Nothing is more wonderful about human beings than their ability to abstract, infer, calculate, and produce rules, algorithms, and tables that enable them to work marvels. We are the only species that could even imagine taking on mother nature in a fight for control of the world. We may well lose that fight, but it's an amazing spectacle nonetheless.
But nothing is less wonderful about human beings than their ability to refuse to learn from their own discoveries. The edge to the Edge question this year is the implication that we are brilliant and stupid at the same time, capable of inventing wonders and still capable of forgetting what we've done and blundering stupidly on. Our poor cognitive toolkits are always missing a screwdriver when we need it and we're always trying to get a bolt off that wheel with our teeth when a perfectly serviceable wrench is in the kit over there unused.
So as classicist, I'll make my pitch for what is arguably the oldest of our "SHA" concepts, the one that goes back to the senior pre-Socratic philosopher, Heraclitus."You can't step in the same river twice," he said; putting it another way his mantra was "Everything flows." Remembering that everything is in motion — feverish, ceaseless, unbelievably rapid motion — is always hard for us. Vast galaxies dash apart at speeds that seem faster than is physically possible, while the subatomic particles of which we are composed beggar our ability to comprehend large numbers when we try to understand their motion — and at the same time, I lie here, sluglike, inert, trying to muster the energy to change channels, convinced that one day is just like another, reflecting on the deep truth that my idiot cousin will never change, and wondering why my favorite cupcake store has lost its magic touch.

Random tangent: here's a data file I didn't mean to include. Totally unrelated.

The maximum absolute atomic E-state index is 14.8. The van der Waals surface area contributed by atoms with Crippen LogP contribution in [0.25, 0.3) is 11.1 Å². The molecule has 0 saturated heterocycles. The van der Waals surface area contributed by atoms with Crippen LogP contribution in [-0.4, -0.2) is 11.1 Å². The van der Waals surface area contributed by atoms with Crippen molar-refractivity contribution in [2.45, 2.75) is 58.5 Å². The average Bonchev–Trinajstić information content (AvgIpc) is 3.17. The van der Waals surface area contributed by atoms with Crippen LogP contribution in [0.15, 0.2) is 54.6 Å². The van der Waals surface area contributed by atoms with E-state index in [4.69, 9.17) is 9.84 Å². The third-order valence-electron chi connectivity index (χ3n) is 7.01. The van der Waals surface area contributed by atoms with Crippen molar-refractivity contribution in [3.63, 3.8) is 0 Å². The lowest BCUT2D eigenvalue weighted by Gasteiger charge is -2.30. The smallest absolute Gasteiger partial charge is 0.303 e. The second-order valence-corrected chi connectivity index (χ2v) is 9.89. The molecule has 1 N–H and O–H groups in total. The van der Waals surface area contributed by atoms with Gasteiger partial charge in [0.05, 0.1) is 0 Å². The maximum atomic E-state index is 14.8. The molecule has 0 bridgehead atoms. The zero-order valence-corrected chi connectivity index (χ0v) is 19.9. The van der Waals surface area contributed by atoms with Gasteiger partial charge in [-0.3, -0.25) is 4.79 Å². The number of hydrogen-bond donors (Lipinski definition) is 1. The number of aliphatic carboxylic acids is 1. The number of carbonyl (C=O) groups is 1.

Because we think and move at human scale in time and space, we can deceive ourselves. Pre-Copernican astronomies depended on the self-evident fact that the "fixed stars" orbited around the other in a slow annual dance; and it was an advance in science to declare that "atoms" (in Greek, literally "indivisibles") were the changeless building blocks of matter — until we split them. Edward Gibbon could be puzzled by the fall of the Roman Empire without realizing that its most amazing feature was that it lasted so long. Scientists discover magic disease-fighting compounds only to find that the disease changes faster than they can keep up.
Take it from Heraclitus and put it in your toolkit: change is the law, stability and consistency are illusions, temporary in any case, a heroic achievement of human will and persistence at best. When we want things to stay the same, we'll always wind up playing catch-up. Better to go with the flow.